best cheap smartwatches of 2020: wearable tech on a budget. Having a tiny computer on your wrist needn’t cost an arm and a leg.

It’s been eight years since Pebble made every phone company under the sun curious about the potential of smartwatches. After raising $10.3 million on Kickstarter, it looked like there was a new market to take advantage of, after the smartphone gold rush had begun to dry up.

It took a while – and some definitely gave up too soon – but now smartwatches are mainstream, in part thanks to the runaway success of the Apple Watch. But, again, in part thanks to the Apple Watch, they’re still a pretty expensive way of giving you data that’s right there on your phone screen anyway.

But while a top-of-the-range Apple Watch can cost you up to £1,399 from Apple, it’s now possible to get a perfectly good smartwatch for under £150. Scroll down to see some of our favorites within that very tight budget – after a little background to help you make the right buying choice.

Fitness tracker or smartwatch?

This used to be a far bigger distinction than it is now. Fitness trackers are bands with smaller screens which used to just show basic information like the time and the number of steps you’ve taken. Now they tend to handle phone notifications and have their own built-in fitness apps making them more of a phone-away-from-phone.

As such, we’ve included a couple of fitness trackers below, although the bulk is still made up of smartwatches.

Do I need the latest smartwatch?

Probably not. While phones can feel a bit creaky towards the end of a 24-month contract, smartwatch technology moves quite a bit slower thanks to the limited amount of heavy lifting the hardware needs to do.

In fact, while Qualcomm releases a new flagship Snapdragon processor for phones every year, its current smartwatch processor – the Snapdragon Wear 3100 chipset – was released back in 2018.

In short, newer watches may have better battery life and screens, but they likely won’t be much faster or have many new tricks to perform.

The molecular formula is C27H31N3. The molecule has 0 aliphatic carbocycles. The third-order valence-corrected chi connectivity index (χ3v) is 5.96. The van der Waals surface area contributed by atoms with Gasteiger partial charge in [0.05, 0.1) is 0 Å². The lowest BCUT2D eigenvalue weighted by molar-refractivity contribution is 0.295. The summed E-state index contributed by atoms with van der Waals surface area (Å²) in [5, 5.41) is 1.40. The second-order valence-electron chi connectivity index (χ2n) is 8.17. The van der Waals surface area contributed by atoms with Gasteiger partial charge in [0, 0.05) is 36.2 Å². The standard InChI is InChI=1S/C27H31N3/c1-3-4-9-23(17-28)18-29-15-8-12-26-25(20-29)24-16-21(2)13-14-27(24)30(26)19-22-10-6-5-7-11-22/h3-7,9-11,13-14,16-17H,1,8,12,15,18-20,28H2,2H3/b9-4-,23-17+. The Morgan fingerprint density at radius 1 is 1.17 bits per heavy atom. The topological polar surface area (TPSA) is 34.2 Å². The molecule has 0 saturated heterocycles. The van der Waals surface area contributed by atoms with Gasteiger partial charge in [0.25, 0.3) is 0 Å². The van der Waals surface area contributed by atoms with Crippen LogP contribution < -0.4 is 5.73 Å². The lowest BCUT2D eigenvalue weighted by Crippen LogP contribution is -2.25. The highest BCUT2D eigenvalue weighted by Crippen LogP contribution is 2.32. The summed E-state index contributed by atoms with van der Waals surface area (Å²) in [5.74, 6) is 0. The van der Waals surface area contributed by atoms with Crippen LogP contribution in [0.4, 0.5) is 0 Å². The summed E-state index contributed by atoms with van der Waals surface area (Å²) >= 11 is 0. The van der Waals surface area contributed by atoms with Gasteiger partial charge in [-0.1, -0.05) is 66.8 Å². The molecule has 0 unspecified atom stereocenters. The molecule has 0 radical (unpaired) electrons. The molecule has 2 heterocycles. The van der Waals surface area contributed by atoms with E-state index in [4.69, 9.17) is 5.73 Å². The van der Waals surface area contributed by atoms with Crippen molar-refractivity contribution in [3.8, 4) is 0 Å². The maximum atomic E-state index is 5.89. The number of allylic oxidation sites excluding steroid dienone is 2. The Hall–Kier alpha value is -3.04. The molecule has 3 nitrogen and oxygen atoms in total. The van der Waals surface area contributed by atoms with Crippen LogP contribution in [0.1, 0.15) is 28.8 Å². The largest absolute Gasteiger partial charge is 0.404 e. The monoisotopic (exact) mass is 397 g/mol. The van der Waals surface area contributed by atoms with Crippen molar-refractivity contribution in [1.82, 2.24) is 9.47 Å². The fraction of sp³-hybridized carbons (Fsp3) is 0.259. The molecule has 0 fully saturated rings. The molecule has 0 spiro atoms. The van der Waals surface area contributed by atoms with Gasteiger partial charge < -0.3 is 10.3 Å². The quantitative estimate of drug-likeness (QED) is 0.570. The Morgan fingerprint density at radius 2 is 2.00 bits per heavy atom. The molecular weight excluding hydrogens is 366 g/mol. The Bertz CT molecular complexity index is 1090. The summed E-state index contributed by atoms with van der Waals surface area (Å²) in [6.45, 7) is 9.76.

What sensors do I need?

Paying less for a smartwatch does potentially mean losing sensors, so think carefully about what you want from your watch.

The two main ones to look out for at the lower end of the market are GPS and NFC. The former means you can track runs accurately without needing to borrow your phone’s sensor. The latter means you can make contactless payments from the wrist – assuming your bank is supported. Combine the two and you’ll be able to go running without your phone, and still be able to pay for a drink on the way back.

Does the OS make a difference?

Not really. While Apple Watches only play nicely with iPhones, other watches don’t really care what phone they’re connected to.

There are a couple of exceptions. If you own a Samsung phone, you might find that Samsung’s watches behave a little better, and the same goes for Huawei phones and watches.

Contactless payment is also something to look out for. Not all banks support all watches even if they do have NFC, so look up yours first before you buy if this is important to you.

Oh, and if you’re a runner and a big Strava fan, it’s best to avoid watches with their own health apps that don’t always play ball. In my experience, Samsung, Huawei, and Xiaomi aren’t easily connectable, while the likes of Garmin, Fitbit and anything with Wear OS are.

Is it okay to buy a pre-owned smartwatch?

There’s no real reason not to buy a pre-owned watch, as long as you’re not put off by the idea of it having lived on someone else’s wrist for months on end. However, because of the wear and tear watches can face when exposed to the elements, it’s a good idea to see one in person, rather than taking auction site sellers at their word.

These are the best smartwatches from just

Fitbit Versa Lite​

The Fitbit Versa Lite is probably the most stylish looking smartwatch in this list. A square but slightly rounded color screen with stylish chamfered edges, it’s certainly eye-catching – especially if you go for the bright lilac color (though thankfully other options are available).

This is a ‘lite’ version of the Fitbit Versa, so what’s missing for the £50 saving? Not a great deal, in truth. It loses the altimeter, so it can’t count stairs climbed, and it no longer tracks swims (though it remains waterproof to 50m). Otherwise, the changes are pretty minor: no NFC for Fitbit Pay (but it wasn’t very useful in the UK anyway), no onscreen workouts, and no music support. The latter doesn’t sound great, but given the whole Versa family lacks GPS, you’ll probably have your phone nearby anyway.

The real strength remains the Fitbit app, which is a great way of staying motivated via friendly competition with friends and family already tracking their steps. But even without this, the Fitbit Versa Lite is just an excellent smartwatch in its own right.

Mobvoi TicWatch E2